Our relations of friendship and harmony with the Court of France have not suffered the slightest alteration. The yellow fever which last Year afflicted some of the Provinces of Spain, and especially Catalonia, induced the French Government to place a Military Sanitary Cordon on the Frontier, which, although it has occasioned some impediments to the communications and mercantile relations between the two Countries, has afforded no ground for complaint; considering the right which belongs to every Nation to provide, above all things, for its own preservation. It was natural to expect that the Cordon would have been withdrawn, when it was known that the contagion had ceased, but this not being the case, perhaps from fear of a return of the malady, various complaints on that point have been addressed to the French Government, and our Minister in Paris has been instructed to insist strongly upon the subject, and to demand the necessary explanations.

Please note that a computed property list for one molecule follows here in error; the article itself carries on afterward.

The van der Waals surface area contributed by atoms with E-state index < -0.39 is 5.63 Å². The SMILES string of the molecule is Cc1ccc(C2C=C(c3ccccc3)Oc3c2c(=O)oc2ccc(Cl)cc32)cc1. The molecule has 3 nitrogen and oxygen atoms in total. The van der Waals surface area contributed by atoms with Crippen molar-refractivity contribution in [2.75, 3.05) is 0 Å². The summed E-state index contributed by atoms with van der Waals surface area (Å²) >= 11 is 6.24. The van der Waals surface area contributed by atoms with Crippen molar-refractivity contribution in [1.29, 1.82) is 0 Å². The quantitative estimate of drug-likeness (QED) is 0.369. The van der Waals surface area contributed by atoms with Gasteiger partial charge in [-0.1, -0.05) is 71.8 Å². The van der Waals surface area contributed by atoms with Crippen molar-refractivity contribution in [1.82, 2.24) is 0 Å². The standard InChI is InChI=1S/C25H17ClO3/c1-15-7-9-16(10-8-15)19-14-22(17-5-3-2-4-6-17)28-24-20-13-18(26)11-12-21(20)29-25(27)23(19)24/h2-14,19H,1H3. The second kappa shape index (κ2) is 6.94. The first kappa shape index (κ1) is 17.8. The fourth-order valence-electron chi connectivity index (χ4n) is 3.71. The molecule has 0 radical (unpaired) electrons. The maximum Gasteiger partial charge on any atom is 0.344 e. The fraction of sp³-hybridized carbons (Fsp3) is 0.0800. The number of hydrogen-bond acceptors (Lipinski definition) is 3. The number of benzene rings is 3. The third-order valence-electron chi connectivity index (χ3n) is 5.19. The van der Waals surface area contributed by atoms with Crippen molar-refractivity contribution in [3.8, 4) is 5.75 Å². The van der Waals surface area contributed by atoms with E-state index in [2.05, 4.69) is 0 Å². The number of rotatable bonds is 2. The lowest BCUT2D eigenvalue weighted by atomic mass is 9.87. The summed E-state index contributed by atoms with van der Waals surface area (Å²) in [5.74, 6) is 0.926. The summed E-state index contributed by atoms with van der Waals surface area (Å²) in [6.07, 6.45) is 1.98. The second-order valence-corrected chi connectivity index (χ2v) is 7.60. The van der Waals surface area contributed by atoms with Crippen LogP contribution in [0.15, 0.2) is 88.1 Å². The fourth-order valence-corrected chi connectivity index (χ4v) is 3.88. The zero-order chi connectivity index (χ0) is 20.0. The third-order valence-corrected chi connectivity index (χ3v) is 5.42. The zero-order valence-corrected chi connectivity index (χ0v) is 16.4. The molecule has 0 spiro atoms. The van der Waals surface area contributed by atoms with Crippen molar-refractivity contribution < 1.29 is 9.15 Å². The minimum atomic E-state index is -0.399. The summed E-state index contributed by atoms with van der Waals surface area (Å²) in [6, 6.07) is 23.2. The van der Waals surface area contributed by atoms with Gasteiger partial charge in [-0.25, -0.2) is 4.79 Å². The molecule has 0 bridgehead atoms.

His Majesty's Government, having ascertained the escape to France of some Spaniards, whose impotent attempts to overthrow the Constitutional System were attended with the disastrous result which might have been expected, have solicited of, and have been assured by, His Most Christian Majesty, that these factious Men shall be removed into the interior, and distributed in different points. The French Government